LumberJocks

toy makers

  • Advertise with us

« back to Power Tools, Hardware and Accessories forum

Forum topic by daddywoofdawg posted 11-24-2014 05:27 PM 793 views 0 times favorited 11 replies Add to Favorites Watch
View daddywoofdawg's profile

daddywoofdawg

1010 posts in 1041 days


11-24-2014 05:27 PM

what power tools do you use when making small 5” down parts.my 10” miter saw,table saw (if I had one),and other big power tools seem more dangerous when cutting small parts.


11 replies so far

View CM02WS6's profile

CM02WS6

61 posts in 808 days


#1 posted 11-24-2014 06:24 PM

Table saw with crosscut sled works well. Supports the work piece with zero clearance on the bottom and back. My sled is quite large, but I’ve also seen other smaller sled designs that are more catered toward small pieces.

Since you don’t have a table saw, you may want to think about making a support that goes on your miter saw. I’m envisioning an “L” shape that sits on the cutting surface.

View daddywoofdawg's profile

daddywoofdawg

1010 posts in 1041 days


#2 posted 11-24-2014 06:46 PM


Since you don t have a table saw, you may want to think about making a support that goes on your miter saw. I m envisioning an “L” shape that sits on the cutting surface.

- CM02WS6


I would like to make one, but don’t see a photo of one that works with a slider.know of any photos of one?

View Clouseau's profile

Clouseau

55 posts in 2498 days


#3 posted 11-24-2014 08:40 PM

I use my bandsaws more all the time because my parts seem to be getting smaller. I keep a 1/2” blade on my 14” and an 1/8 or 3/`6 on my 10”. Use a sled and rip fence on a well tuned bandsaw and you will be much safer and happy with the results.
Dan Coleman

-- Dan Coleman, retired Welding Inspector and past IA Teacher

View Redoak49's profile

Redoak49

1954 posts in 1454 days


#4 posted 11-24-2014 11:20 PM

Personally, I do not like small parts on a miter saw and it just scares me. A good sled on a table saw works. I am starting to make some toys and bought a 10” bandsaw to go along with my 16” Band saw. The big one is great for resaw and other larger cuts but not so great for toys and smaller cuts. Clouseau has it right.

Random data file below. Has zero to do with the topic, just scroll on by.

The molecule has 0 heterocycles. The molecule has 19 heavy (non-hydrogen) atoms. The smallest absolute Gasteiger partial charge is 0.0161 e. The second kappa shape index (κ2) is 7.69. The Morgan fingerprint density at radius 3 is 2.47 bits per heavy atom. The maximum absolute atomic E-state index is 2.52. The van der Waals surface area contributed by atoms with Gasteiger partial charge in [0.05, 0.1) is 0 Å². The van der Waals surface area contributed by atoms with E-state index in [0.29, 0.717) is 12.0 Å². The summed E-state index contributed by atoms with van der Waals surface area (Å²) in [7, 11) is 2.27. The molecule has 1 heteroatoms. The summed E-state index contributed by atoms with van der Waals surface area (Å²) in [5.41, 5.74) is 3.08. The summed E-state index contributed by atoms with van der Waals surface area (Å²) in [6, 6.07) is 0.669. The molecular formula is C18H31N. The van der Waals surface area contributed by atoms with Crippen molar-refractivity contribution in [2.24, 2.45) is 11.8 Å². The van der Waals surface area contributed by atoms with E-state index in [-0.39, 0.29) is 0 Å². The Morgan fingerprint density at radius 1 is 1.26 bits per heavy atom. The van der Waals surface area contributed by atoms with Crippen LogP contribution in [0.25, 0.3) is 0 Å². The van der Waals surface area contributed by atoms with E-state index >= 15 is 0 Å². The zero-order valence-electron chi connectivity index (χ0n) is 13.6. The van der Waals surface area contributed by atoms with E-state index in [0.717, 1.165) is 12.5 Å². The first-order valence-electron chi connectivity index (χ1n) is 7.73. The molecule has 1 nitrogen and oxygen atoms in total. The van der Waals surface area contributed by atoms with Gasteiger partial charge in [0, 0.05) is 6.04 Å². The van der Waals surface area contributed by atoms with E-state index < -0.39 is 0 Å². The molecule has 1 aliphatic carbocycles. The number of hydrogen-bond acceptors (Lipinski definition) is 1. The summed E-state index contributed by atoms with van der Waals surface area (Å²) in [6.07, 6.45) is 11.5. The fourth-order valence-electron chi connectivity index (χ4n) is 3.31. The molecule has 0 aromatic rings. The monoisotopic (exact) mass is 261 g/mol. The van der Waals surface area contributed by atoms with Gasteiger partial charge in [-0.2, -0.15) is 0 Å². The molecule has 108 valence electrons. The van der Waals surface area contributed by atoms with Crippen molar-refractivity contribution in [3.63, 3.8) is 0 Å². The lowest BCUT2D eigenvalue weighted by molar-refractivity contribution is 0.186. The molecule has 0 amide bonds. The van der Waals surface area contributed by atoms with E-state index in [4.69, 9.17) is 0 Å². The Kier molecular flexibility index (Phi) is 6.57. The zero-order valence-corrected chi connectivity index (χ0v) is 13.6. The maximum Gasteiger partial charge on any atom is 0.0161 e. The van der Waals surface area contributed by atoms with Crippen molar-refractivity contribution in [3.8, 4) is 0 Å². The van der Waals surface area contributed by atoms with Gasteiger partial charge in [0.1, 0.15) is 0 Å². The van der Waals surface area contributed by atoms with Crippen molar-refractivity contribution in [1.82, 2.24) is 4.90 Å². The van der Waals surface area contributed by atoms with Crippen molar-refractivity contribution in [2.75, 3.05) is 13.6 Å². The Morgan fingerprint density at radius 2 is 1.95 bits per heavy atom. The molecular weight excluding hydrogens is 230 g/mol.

View AandCstyle's profile

AandCstyle

2575 posts in 1723 days


#5 posted 11-25-2014 12:53 AM

I routinely cut small parts with the SCMS, BUT I clamp them securely. I put a scrap the same thickness as the workpiece beyond the saw’s clamp and then run a piece of 3/4” plywood from the scrap to the workpiece (sort of like a bridge) and tighten the clamp down on the ply. There is no way the workpiece can move with this setup. HTH

-- Art

View Sawdust4Blood's profile

Sawdust4Blood

392 posts in 2487 days


#6 posted 11-25-2014 01:01 AM

Bandsaw is my go-to tool for small parts

-- Greg, Severn MD

View LeeinEdmonton's profile

LeeinEdmonton

254 posts in 3047 days


#7 posted 11-25-2014 01:25 AM

I don’t have a TS or a SCMS instead I have a RAS for larger work & use my 14” BS small work parts. For real small parts I use my scroll saw. The latter is not so good because Iam not proficient with a scroll saw & there is no fence
so I end up with “BY GUESS & BY GOLLY” results with it. A well tuned BS with a 3/16” blade does a very good job on small parts.

Lee

-- Lee

View bondogaposis's profile

bondogaposis

4035 posts in 1817 days


#8 posted 11-25-2014 01:29 AM

Bandsaw is the safer tool for small parts.

-- Bondo Gaposis

View ElChe's profile

ElChe

630 posts in 802 days


#9 posted 11-25-2014 02:24 AM

My Gramercy bowsaw. Accurate and safe. For 45 or cross cuts my totally awesome Bad Axe hybrid tenon saw.

-- Tom - Measure twice cut once. Then measure again. Curse. Fudge.

View Jim Finn's profile

Jim Finn

2413 posts in 2388 days


#10 posted 11-25-2014 10:25 PM

I mostly use a scroll saw to make toys. Hard to hurt yourself on it also.

-- "You may have your PHD but I have my GED and my DD 214"

View daddywoofdawg's profile

daddywoofdawg

1010 posts in 1041 days


#11 posted 11-26-2014 02:55 PM

sounds like a BS is on the christmas list. Any blk fri deals?

Have your say...

You must be signed in to reply.

DISCLAIMER: Any posts on LJ are posted by individuals acting in their own right and do not necessarily reflect the views of LJ. LJ will not be held liable for the actions of any user.

Latest Projects | Latest Blog Entries | Latest Forum Topics

HomeRefurbers.com